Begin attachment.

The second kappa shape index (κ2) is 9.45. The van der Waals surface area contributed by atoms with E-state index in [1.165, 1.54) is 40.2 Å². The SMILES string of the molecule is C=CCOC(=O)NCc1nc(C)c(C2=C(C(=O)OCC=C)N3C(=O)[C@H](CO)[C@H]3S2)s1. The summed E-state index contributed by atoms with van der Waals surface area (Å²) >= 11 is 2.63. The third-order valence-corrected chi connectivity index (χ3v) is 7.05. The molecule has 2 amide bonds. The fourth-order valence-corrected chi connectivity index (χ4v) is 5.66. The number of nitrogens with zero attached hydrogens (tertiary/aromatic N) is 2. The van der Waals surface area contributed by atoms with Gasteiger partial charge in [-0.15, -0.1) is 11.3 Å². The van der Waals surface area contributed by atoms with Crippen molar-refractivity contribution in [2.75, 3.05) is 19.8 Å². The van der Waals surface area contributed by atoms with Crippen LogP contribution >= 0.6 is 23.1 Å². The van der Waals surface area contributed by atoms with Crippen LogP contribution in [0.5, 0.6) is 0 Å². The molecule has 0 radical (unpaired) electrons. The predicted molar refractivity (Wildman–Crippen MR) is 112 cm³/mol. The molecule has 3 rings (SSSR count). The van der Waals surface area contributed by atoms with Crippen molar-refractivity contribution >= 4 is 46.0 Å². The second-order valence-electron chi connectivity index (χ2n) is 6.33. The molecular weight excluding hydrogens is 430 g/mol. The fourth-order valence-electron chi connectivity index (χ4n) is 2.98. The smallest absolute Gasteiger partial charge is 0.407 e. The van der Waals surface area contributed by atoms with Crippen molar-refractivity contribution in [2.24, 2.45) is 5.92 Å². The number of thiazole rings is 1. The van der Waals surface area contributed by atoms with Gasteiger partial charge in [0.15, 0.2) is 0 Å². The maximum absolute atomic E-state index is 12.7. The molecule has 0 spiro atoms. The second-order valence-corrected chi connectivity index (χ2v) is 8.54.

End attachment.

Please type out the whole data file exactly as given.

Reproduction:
The second kappa shape index (κ2) is 9.45. The van der Waals surface area contributed by atoms with E-state index in [1.165, 1.54) is 40.2 Å². The SMILES string of the molecule is C=CCOC(=O)NCc1nc(C)c(C2=C(C(=O)OCC=C)N3C(=O)[C@H](CO)[C@H]3S2)s1. The summed E-state index contributed by atoms with van der Waals surface area (Å²) >= 11 is 2.63. The third-order valence-corrected chi connectivity index (χ3v) is 7.05. The molecule has 2 amide bonds. The fourth-order valence-corrected chi connectivity index (χ4v) is 5.66. The number of nitrogens with zero attached hydrogens (tertiary/aromatic N) is 2. The van der Waals surface area contributed by atoms with Gasteiger partial charge in [-0.15, -0.1) is 11.3 Å². The van der Waals surface area contributed by atoms with Crippen molar-refractivity contribution in [2.75, 3.05) is 19.8 Å². The van der Waals surface area contributed by atoms with Crippen LogP contribution >= 0.6 is 23.1 Å². The van der Waals surface area contributed by atoms with Crippen LogP contribution in [0.5, 0.6) is 0 Å². The molecule has 0 radical (unpaired) electrons. The predicted molar refractivity (Wildman–Crippen MR) is 112 cm³/mol. The molecule has 3 rings (SSSR count). The van der Waals surface area contributed by atoms with Crippen molar-refractivity contribution >= 4 is 46.0 Å². The second-order valence-electron chi connectivity index (χ2n) is 6.33. The molecular weight excluding hydrogens is 430 g/mol. The fourth-order valence-electron chi connectivity index (χ4n) is 2.98. The smallest absolute Gasteiger partial charge is 0.407 e. The van der Waals surface area contributed by atoms with Crippen molar-refractivity contribution in [2.24, 2.45) is 5.92 Å². The number of thiazole rings is 1. The van der Waals surface area contributed by atoms with Gasteiger partial charge in [0.15, 0.2) is 0 Å². The maximum absolute atomic E-state index is 12.7. The molecule has 0 spiro atoms. The second-order valence-corrected chi connectivity index (χ2v) is 8.54.